Modern Australian

Specialist referral rules haven’t changed much since the 70s, but Australia’s health needs sure have

  • Written by Christie M. Gardiner, Associate Lecturer of Law, University of Newcastle

You have a chronic health condition and visit your specialist for an annual check-up, but the referral’s expired. You’re told to get a new referral from the GP to claim the Medicare rebate. You take the next afternoon off to see your GP, who gives you another 12 month referral and tells you they can’t backdate it. You’re out of pocket for the specialist fee and gap payment for your GP consultation. You’ll have to do it all again next year.

Common issues like this are highlighted in a new report on the specialist referral system out today by the Deeble Institute for Health Policy Research, the research arm of the Australian Healthcare and Hospitals Association.

The report, which we co-authored, finds shortcomings in a broken referral system, plagued by poor data collection and wasted dollars.

Fixing these issues requires a better understanding of patients’ long-term needs and the health and economic consequences of the medical referral system.

Chronic illness is more common now

The rules about specialist referrals were developed in the 70s, when acute illness was more common.

Now more people each year are being diagnosed with a chronic illness, needing long-term specialist management.

They will often need multiple referrals, depending on how many specialists they see and when these referrals expire. This can be a frustrating financial and logistical burden and can even cause some patients to delay treatment.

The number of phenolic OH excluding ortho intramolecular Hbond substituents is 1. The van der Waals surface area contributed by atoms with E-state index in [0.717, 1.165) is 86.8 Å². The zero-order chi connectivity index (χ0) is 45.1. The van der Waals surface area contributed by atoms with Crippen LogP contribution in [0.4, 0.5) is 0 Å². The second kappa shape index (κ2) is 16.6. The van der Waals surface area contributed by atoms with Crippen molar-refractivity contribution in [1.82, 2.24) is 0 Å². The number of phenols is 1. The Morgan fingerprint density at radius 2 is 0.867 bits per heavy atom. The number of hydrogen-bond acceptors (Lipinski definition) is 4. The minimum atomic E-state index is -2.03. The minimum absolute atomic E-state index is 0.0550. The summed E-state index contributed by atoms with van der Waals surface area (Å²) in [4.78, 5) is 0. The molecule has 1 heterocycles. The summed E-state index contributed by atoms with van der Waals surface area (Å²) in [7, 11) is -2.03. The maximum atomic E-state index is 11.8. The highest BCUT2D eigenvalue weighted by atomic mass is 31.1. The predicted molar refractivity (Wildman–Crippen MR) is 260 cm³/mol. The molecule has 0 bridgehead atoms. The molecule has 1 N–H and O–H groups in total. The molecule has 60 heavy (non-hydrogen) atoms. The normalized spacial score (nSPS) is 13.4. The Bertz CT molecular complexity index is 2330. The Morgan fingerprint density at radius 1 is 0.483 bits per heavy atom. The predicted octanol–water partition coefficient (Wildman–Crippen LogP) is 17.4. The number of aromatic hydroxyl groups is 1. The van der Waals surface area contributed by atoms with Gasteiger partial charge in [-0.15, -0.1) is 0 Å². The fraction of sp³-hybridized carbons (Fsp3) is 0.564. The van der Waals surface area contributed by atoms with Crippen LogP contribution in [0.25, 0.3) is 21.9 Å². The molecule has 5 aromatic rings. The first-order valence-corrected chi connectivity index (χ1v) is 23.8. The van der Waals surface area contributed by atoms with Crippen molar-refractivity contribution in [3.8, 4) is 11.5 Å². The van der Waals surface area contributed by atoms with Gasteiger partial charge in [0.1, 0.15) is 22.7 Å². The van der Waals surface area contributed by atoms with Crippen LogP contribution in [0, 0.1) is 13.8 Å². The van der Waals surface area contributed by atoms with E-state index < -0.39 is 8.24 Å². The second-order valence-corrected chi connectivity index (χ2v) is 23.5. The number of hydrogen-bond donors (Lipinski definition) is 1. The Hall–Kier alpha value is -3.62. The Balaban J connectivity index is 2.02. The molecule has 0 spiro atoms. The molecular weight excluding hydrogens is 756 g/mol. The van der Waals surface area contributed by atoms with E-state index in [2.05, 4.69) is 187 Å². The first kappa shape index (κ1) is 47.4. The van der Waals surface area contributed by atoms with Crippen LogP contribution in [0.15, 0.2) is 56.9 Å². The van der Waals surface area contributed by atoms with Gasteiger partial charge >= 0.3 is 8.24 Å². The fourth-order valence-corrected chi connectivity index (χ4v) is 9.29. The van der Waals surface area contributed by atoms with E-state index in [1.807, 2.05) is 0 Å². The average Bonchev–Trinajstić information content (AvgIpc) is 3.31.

Referrals can be too short

Different types of health-care workers can refer you to specialists or consultant physicians. The duration of the referral ultimately depends on who issues it.

GPs commonly limit their referrals to fixed terms, even though indefinite referrals are possible. Specialists can only issue referrals to other specialists for three months, and this rule poses serious challenges for many vulnerable people.

A doctor handing a patient a referral letter GPs can issue referrals with no time limit, but rarely do. Shutterstock

One example, taken from a review of Medicare in 2016, is of cancer patients receiving different types of therapy, where the radiation oncology treatment lasts longer than three months. When the referral expires, the patient needs to obtain a new one to continue treatment.

Issues the review identified about the three month rule included difficulties providers had in interpreting the rules, leading to improper Medicare billing practices. This echoes previous concerns.

Read more: Explainer: what is Medicare and how does it work?

Why are referrals stuck in the 70s?

Regardless of the burden on patients, health-care workers and Medicare, both sides of government have shown little interest in changing the referral rules.

This is largely because of the general principles that sit behind them. These include the need to keep people away from expensive specialist care and the importance of GPs as gatekeepers of the health system.